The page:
Markers of History: Philadelphia to Washington to Central Florida

Despite the title of the sitcom, it isn’t always sunny in Philadelphia, but on this day in May 2016 the temperature was comfortably in the low 70s and the intermittent sun had more than a fighting chance of breaking through the clouds. For me it was as bright as a day could be as I celebrated one of the greatest days of my professional life as an architect. Sitting on a charted bus with a flowing black robe folded across my lap, I was headed to the Irvine Auditorium on the University of Pennsylvania campus. Together along with the other members of the new class, I was on my way to the Investiture Ceremony for the College of Fellows of the American Institute of Architects. The bus turned right from 15th Street onto Walnut Street and came to an abrupt stop. I looked up and to the right and there it was. A sign, but to me, it was not just any sign. It was a rectangular black historic marker with gold lettering that read, “LOUIS I. KAHN 1901 - 1974.” It was so close to me that if not for the closed bus window I could have leaned out and touched it.

Image: Louis I. Kahn Sign, courtesy of Daniel Kirby, FAIA


The name Louis I. Kahn was so familiar from my days in architecture school. First the diagrams of the Philips Exeter Library in Francis D.K. Ching’s book on architectural precedents, then being captivated by the strong geometry and humanity of the projects like the Salk Institute, and then absorbing the wisdom in the oversized white volume called, “What Will Be Has Always Been: The Words of Louis Kahn.” I had devoured them all, and Kahn became my favorite architect. As many have said, “I. Kahn” was an “icon.” This marker at the location of his former office at 1501 Walnut Street brought back so many memories of architecture school from learning the language of design, to the highs and lows of pinups, and of course all-nighters in studio. All of these pointing not just to a memory, but a shared history.


After its brief, but meaningful pause, the bus continued along Walnut Street towards the Irvine Auditorium. This location of the ornate and symbolic investiture ceremony provided a chance to interact with the legacy of another architect that was long denied his due place on any historic markers. While I was learning about Kahn, there were other stories that I needed to hear. The Irvine Auditorium opened in May 1929 at the time when both theaters and public transportation in Philadelphia remained legally segregated. The octagonal auditorium with its gothic detailing, red brick exterior, and huge 11,000 pipe organ was designed by the firm of Philadelphia architect Horace Trumbauer. The firm’s chief designer was Julian Francis Abele (pronounced “able”) who was the first African American to be admitted and the first to graduate from architecture school at the University of Pennsylvania.

Image: Irvine Auditorium, courtesy of Daniel Kirby, FAIA


Born in 1881, Abele was the grandson of a Presbyterian minister who was educated in the Quaker-run Institute for Colored Youth. Despite not being allowed to live in the dormitories or dine in the cafeteria, Abele was a popular and capable student. By his senior year at the University of Pennsylvania, Abele has been nicknamed “Willing and Able” and was elected president of the student architectural society.


Abele also conceived the campus of Duke University, designing the chapel and most of the original buildings on a campus, but due to Jim Crow laws he was refused accommodation when attempting to visit the campus. There was little acknowledgement of Abele’s role at Duke until 1982. Abele also designed the Widener Library at Harvard University and the Philadelphia Museum of Art. In Florida, Abele designed the First Church of Christ, Scientist which was constructed in 1928 at the corner of Okeechobee Boulevard and Flagler Drive in West Palm Beach.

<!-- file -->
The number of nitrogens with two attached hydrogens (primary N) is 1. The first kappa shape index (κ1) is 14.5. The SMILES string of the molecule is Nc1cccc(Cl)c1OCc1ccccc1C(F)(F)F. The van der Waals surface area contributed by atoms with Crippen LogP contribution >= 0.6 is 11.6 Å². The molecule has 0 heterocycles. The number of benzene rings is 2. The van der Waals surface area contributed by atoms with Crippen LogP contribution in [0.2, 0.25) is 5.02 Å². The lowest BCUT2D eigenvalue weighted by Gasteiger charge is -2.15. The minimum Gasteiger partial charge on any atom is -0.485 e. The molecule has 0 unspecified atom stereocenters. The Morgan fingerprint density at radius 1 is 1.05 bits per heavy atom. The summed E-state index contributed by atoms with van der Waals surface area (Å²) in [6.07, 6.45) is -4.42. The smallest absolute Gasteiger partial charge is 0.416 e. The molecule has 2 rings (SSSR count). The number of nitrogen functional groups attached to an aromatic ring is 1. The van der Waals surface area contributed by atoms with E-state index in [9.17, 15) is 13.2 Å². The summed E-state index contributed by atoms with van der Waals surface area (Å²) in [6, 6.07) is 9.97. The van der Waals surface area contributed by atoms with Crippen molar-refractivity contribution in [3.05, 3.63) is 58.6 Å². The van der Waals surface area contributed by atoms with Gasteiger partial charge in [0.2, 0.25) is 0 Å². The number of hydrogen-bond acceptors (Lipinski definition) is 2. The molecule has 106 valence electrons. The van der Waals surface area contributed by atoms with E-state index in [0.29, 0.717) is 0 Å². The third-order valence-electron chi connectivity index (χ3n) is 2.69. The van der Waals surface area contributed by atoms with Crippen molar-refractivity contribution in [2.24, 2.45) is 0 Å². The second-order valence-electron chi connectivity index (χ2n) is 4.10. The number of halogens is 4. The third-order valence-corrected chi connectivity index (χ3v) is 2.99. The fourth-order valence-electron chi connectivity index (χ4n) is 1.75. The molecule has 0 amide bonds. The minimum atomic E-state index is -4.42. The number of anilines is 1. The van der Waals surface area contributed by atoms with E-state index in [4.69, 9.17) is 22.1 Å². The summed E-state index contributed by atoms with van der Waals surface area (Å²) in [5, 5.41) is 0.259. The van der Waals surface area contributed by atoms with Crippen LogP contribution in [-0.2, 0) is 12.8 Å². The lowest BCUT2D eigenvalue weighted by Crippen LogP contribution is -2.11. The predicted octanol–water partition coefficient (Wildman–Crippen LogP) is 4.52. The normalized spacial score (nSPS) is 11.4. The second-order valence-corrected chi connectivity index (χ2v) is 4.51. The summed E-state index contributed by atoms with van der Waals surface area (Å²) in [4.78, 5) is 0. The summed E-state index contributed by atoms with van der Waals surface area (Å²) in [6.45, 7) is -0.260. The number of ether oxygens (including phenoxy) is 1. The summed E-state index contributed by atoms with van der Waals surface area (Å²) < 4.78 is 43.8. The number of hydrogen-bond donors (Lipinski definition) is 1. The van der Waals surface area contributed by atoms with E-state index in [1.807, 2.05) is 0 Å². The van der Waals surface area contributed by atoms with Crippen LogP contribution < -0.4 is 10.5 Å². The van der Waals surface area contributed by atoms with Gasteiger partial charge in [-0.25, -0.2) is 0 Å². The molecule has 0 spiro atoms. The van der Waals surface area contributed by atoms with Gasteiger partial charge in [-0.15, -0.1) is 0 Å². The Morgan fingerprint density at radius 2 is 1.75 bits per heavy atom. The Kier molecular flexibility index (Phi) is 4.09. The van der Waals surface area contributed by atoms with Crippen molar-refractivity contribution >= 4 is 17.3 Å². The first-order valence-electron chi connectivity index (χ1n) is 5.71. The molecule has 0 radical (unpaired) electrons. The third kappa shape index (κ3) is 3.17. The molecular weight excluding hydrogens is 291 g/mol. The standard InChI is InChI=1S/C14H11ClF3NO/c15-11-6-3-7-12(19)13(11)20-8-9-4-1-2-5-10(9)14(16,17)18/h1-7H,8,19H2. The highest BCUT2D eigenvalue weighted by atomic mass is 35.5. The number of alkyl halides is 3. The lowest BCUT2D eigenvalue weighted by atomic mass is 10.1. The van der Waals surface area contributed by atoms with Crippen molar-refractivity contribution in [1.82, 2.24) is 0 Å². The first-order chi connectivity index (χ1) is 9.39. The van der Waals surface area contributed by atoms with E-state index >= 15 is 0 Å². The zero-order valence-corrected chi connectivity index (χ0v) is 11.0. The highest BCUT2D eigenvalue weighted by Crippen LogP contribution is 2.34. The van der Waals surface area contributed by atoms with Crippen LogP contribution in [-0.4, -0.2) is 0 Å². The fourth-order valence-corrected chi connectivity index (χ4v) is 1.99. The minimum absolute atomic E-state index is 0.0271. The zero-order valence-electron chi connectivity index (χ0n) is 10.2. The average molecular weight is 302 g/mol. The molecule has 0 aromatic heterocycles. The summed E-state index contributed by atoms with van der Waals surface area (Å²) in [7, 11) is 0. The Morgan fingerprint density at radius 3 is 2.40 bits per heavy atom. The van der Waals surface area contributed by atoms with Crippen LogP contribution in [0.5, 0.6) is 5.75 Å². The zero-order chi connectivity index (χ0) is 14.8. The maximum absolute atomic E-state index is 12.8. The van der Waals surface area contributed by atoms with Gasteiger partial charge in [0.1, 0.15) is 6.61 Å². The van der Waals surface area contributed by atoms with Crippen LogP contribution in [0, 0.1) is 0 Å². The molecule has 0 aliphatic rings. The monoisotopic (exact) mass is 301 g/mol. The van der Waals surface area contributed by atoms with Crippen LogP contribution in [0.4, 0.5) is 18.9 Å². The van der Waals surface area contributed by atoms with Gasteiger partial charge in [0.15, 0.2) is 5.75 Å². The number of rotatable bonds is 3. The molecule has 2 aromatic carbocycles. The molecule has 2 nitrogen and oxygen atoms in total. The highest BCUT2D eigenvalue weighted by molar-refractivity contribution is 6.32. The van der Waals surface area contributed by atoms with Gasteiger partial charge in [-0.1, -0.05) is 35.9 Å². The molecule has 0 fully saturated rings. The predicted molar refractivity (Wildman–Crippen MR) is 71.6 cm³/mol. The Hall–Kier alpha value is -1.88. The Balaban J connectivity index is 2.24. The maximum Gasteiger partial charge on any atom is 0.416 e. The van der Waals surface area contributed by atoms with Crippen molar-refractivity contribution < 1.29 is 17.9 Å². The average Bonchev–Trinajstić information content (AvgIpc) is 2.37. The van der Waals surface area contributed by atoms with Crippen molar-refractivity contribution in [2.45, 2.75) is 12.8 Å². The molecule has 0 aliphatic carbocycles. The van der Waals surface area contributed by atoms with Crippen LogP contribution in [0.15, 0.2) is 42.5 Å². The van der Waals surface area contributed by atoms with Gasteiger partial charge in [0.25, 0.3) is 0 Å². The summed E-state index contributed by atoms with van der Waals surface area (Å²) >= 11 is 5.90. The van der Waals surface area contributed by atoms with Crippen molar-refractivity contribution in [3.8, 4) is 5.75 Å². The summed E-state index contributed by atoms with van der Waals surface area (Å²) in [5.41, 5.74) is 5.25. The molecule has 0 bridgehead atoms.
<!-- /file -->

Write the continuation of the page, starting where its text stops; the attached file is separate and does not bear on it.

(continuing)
Although I was born less than 100 miles from the University of Pennsylvania campus and was even accepted for graduate study there, I did not learn of Julian Abele until just prior to my Investiture Ceremony. This place represented such a special connection to history.

From the deserved and long delayed recognition of Abele, we turn to one of the profession’s most visible markers. Chiseled into an imposing dark granite wall located within the two-story atrium at the headquarters of the American Institute of Architects, are the names of AIA Gold Medal recipients. To date there are only 80 names of Gold Medal recipients on that wall, beginning with Sir Aston Webb in 1907 and ending with 2021 recipient Edward Mazria, FAIA. Some received the award while living and others such as Thomas Jefferson, Eero Saarinen, and Samuel Mockbee received the honor posthumously. From the recognition of Webb in 1907 through 2013, there were no women and no black architects on that wall. Following the posthumous recognition of trailblazing California architect Julia Morgan in 2014, an effort began to and bestow the honor upon the first African American member of the American Institute of Architects and the first certified Black architect west of the Mississippi. Paul Revere Williams (1894-1980) was one of the most prolific architects in Southern California, he began his practice in the early 1920’s amidst a boon the real estate market. He earned acclaim for design of the MCA Building, Beverly Hills Hotel, and residences for Hollywood celebrities including: Frank Sinatra, Lucille Ball, and Sammy Davis, Jr.


Creating a successful practice at the time he did was a demonstration of tremendous resolve and even adoption of special skills. To keep his clients at ease, Williams taught himself to sketch buildings upside down so he could be seated across the table instead of next to his clients. In a 1937 essay Williams wrote, “I came to realize that I was being condemned. Not by lack of ability, but by my color.” Williams was recipient of the NAACP Spingarn Medal and was the Omega Psi Phi Fraternity Man of the Year in 1951.


Image: Daniel Kirby, FAIA, FAICP & Phil Freelon, courtesy of Danile Kirby, FAIA